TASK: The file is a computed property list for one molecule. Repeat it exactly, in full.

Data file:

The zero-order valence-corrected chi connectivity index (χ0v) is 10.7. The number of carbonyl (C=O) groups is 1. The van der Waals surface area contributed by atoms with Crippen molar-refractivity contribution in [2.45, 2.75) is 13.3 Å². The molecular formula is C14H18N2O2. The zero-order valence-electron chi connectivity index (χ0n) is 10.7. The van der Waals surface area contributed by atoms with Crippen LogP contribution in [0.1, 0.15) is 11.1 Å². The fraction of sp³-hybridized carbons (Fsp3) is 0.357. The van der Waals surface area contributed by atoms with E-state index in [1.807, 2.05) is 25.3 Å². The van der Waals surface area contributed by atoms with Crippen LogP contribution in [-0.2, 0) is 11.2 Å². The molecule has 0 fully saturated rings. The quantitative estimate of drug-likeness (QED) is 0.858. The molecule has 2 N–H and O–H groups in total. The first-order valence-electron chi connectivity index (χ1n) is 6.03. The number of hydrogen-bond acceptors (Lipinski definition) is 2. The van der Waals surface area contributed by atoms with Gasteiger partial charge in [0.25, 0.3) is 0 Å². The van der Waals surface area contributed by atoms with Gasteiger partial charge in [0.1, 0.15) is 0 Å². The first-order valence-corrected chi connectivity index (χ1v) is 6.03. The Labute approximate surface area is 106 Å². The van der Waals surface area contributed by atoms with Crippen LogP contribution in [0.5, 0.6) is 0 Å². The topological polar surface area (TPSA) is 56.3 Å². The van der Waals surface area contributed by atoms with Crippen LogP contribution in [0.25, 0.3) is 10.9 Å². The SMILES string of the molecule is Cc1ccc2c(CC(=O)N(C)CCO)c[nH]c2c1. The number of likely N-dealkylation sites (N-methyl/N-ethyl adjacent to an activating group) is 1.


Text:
The zero-order valence-corrected chi connectivity index (χ0v) is 10.7. The number of carbonyl (C=O) groups is 1. The van der Waals surface area contributed by atoms with Crippen molar-refractivity contribution in [2.45, 2.75) is 13.3 Å². The molecular formula is C14H18N2O2. The zero-order valence-electron chi connectivity index (χ0n) is 10.7. The van der Waals surface area contributed by atoms with Crippen LogP contribution in [0.1, 0.15) is 11.1 Å². The fraction of sp³-hybridized carbons (Fsp3) is 0.357. The van der Waals surface area contributed by atoms with E-state index in [1.807, 2.05) is 25.3 Å². The van der Waals surface area contributed by atoms with Crippen LogP contribution in [-0.2, 0) is 11.2 Å². The molecule has 0 fully saturated rings. The quantitative estimate of drug-likeness (QED) is 0.858. The molecule has 2 N–H and O–H groups in total. The first-order valence-electron chi connectivity index (χ1n) is 6.03. The number of hydrogen-bond acceptors (Lipinski definition) is 2. The van der Waals surface area contributed by atoms with Gasteiger partial charge in [0.25, 0.3) is 0 Å². The van der Waals surface area contributed by atoms with Gasteiger partial charge in [0.1, 0.15) is 0 Å². The first-order valence-corrected chi connectivity index (χ1v) is 6.03. The Labute approximate surface area is 106 Å². The van der Waals surface area contributed by atoms with Crippen LogP contribution in [0.5, 0.6) is 0 Å². The topological polar surface area (TPSA) is 56.3 Å². The van der Waals surface area contributed by atoms with Crippen LogP contribution in [0.25, 0.3) is 10.9 Å². The SMILES string of the molecule is Cc1ccc2c(CC(=O)N(C)CCO)c[nH]c2c1. The number of likely N-dealkylation sites (N-methyl/N-ethyl adjacent to an activating group) is 1.